Dr. Fauci Says These 3 Places Must Close to Avoid More COVID Surges
These businesses are "a really important place of spreading of infection," the immunologist says.
Throughout the COVID pandemic, it's become increasingly clear that certain types of businesses in particular can pose a serious COVID risk: those that are indoors with poor ventilation where people tend to gather close together. And while most states have now reopened the majority of businesses, Anthony Fauci, MD, the nation's leading immunologist, is warning that three specific businesses should stay closed amid COVID.
During an appearance on MSNBC's All In on September 17, host Chris Hayes pointed out that Arizona, Texas, and New York benefitted from closing certain establishments. And Fauci said, "I totally agree" with that tactic.
"In fact, the CDC just came out—if you go on their website—with a figure that's really telling. It shows the odds of risk of different types of situations that give you a higher risk of transmissibility," he explained. The CDC study Fauci was referencing examined COVID cases across 11 U.S. health care facilities and looked at the ratio of patients who received negative versus positive COVID test results and where they'd been in the past two weeks. Read on to find out the three businesses that create the most COVID risk, according to the CDC and Fauci. And for more risky behavior to avoid, check out 24 Things You're Doing Every Day That Put You at COVID Risk.
Fauci pointed out that one of the three riskiest places to go are gyms, where people tend to breathe heavily, expelling more potentially contaminated droplets, and where there isn't outdoor air filtering in.
Among the patients studied by the CDC, 7.8 percent of people who tested positive had been to the gym in the past two weeks, while just 6.3 percent of those who tested negative had. And for more on COVID and gyms, check out This Is The Absolute Worst Place to Go in Your Gym During Coronavirus.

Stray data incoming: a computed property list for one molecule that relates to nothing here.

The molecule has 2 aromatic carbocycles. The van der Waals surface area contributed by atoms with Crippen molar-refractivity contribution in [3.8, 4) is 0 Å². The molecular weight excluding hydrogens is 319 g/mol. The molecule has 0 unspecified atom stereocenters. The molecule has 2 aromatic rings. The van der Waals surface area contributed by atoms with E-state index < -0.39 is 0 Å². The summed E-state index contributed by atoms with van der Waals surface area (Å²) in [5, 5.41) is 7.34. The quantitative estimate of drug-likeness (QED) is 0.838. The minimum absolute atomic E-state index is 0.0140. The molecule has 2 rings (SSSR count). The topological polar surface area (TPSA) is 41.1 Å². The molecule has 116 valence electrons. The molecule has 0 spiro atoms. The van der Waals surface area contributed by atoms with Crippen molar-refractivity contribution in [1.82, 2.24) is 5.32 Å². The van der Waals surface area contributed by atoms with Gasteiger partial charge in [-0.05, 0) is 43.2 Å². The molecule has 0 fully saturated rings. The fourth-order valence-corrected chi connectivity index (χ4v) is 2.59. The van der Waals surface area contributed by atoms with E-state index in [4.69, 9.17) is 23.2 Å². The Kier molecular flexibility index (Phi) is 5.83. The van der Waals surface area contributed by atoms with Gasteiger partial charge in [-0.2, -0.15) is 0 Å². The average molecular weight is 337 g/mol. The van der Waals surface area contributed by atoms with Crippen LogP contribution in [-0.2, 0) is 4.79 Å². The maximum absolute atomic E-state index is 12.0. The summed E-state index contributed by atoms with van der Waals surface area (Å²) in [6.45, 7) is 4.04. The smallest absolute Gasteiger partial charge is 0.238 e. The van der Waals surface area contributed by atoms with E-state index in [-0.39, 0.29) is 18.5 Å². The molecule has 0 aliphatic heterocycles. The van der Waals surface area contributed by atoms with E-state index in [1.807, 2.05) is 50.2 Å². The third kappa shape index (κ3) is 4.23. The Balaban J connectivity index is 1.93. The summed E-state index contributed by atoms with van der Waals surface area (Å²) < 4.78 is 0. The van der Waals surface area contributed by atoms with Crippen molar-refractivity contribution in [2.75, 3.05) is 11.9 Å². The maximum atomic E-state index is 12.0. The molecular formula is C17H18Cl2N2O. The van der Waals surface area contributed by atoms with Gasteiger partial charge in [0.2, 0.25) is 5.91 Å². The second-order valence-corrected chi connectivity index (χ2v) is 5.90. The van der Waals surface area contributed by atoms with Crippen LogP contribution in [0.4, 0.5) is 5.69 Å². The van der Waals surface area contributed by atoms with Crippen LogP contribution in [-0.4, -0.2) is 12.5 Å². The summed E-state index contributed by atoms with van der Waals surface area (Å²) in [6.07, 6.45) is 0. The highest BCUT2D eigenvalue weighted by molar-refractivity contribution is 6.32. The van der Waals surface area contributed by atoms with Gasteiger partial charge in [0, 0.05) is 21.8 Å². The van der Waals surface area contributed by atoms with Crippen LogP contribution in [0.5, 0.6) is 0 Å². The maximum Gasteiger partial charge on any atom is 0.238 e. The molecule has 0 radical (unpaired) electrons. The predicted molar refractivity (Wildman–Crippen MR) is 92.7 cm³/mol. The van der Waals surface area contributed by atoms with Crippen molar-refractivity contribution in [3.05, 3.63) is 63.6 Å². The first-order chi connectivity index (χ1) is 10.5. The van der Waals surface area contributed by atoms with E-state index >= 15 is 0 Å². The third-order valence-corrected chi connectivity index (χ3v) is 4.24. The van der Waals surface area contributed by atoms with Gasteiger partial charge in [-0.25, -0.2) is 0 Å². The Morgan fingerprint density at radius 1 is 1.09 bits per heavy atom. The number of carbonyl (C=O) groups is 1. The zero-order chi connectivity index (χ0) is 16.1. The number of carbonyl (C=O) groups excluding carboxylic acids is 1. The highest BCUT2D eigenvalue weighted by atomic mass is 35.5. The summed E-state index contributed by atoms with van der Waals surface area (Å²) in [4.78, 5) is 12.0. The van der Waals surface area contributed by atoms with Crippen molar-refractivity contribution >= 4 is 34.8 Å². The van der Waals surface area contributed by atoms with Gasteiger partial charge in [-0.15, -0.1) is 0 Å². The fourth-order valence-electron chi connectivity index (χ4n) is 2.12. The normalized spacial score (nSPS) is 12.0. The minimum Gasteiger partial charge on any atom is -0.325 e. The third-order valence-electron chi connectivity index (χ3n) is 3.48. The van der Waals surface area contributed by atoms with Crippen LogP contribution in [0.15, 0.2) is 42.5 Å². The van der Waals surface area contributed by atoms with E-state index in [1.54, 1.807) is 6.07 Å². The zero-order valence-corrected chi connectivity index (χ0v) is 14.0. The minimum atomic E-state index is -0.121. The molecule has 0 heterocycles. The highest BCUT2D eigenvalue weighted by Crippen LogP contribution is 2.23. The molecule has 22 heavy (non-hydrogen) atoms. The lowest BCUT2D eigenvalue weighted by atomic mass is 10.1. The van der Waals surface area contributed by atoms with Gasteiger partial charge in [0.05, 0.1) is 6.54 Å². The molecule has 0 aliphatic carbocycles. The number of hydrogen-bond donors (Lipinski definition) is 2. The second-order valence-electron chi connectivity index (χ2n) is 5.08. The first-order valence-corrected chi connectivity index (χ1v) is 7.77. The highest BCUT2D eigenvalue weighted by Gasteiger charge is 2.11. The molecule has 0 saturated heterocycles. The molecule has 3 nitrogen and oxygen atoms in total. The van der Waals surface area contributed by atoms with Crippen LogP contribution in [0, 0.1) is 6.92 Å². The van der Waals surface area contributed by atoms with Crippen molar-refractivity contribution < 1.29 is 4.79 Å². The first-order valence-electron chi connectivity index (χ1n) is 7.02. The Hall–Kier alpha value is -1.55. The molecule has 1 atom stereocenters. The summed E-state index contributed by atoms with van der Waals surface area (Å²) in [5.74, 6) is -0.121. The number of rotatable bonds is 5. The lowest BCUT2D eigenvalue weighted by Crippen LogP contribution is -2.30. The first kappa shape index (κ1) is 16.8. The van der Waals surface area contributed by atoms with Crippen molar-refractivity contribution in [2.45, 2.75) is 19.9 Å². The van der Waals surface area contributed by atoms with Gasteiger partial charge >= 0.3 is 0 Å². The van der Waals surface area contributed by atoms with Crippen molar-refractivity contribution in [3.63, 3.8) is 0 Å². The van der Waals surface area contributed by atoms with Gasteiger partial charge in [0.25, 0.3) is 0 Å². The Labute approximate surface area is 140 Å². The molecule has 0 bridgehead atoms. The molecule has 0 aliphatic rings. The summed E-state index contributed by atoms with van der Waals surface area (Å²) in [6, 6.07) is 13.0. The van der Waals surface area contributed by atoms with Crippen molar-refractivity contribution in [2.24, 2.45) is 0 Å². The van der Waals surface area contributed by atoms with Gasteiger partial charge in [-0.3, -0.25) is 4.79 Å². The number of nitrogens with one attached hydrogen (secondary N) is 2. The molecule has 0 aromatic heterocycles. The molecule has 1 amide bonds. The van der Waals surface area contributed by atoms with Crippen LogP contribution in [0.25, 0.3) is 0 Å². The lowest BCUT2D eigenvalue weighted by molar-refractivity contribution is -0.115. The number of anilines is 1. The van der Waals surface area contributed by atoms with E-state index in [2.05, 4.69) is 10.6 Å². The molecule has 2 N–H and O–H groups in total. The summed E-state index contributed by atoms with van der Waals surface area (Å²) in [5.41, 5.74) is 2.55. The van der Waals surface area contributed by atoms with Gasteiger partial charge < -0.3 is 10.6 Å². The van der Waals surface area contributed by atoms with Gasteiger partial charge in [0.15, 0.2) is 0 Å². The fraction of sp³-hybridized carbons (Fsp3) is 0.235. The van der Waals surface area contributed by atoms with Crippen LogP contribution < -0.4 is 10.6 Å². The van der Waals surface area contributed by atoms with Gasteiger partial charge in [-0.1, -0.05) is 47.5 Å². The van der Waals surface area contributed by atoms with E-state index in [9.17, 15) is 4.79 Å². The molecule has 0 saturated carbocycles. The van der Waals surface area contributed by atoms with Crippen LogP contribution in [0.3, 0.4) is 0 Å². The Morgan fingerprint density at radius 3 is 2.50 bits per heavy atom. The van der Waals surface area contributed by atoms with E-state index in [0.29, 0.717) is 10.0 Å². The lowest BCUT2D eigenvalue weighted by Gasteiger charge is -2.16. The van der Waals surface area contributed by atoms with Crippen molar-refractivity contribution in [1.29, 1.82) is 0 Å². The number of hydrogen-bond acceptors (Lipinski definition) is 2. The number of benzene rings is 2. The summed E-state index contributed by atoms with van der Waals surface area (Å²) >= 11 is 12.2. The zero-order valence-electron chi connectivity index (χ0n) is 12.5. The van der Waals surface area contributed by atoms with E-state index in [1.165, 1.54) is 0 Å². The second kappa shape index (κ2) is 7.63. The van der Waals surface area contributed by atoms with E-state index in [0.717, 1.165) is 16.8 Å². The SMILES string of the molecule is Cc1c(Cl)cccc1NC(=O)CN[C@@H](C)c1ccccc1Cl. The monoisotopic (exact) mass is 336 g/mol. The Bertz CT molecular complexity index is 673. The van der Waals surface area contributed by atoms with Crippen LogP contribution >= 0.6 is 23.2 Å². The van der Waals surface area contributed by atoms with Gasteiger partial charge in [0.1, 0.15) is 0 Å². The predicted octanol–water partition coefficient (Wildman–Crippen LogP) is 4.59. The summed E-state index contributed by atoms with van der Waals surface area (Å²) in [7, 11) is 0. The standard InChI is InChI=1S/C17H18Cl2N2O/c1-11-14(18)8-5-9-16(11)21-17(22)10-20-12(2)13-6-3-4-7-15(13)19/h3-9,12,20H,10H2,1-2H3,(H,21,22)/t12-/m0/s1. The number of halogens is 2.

"You've gotta look very carefully at things like bars, [which] are a really important place of spreading of infection. There's no doubt about that," Fauci told Hayes. "And that becomes particularly important if you happen to be in an area where there's a high degree of community spread."
In the CDC study, 8.5 percent of people whose tests came back positive had been to a bar in the two weeks prior, compared to 5 percent of patients with negative test results.
The CDC found that the biggest disparity between where positive COVID patients had gone versus negative COVID patients was when it came to restaurants: 40.9 percent of patients with COVID had dined out two weeks prior compared to just 27.7 percent of those who tested negative.
"When you have restaurants indoors in a situation where you have a high degree of infection in the community, you're not wearing masks, that's a problem," Fauci said. "So those are things that are crystal clear." And for more COVID updates, sign up for our daily newsletter.
While Fauci didn't call these out himself, the CDC report he referenced noted a marked different between the percent of people with positive COVID tests that had gone to church or another religious gathering (7.8 percent) and the percent of people with negative COVID tests that had (5 percent). And for more on this study, check out These Are the 4 Places People Went Before They Got COVID, Study Says.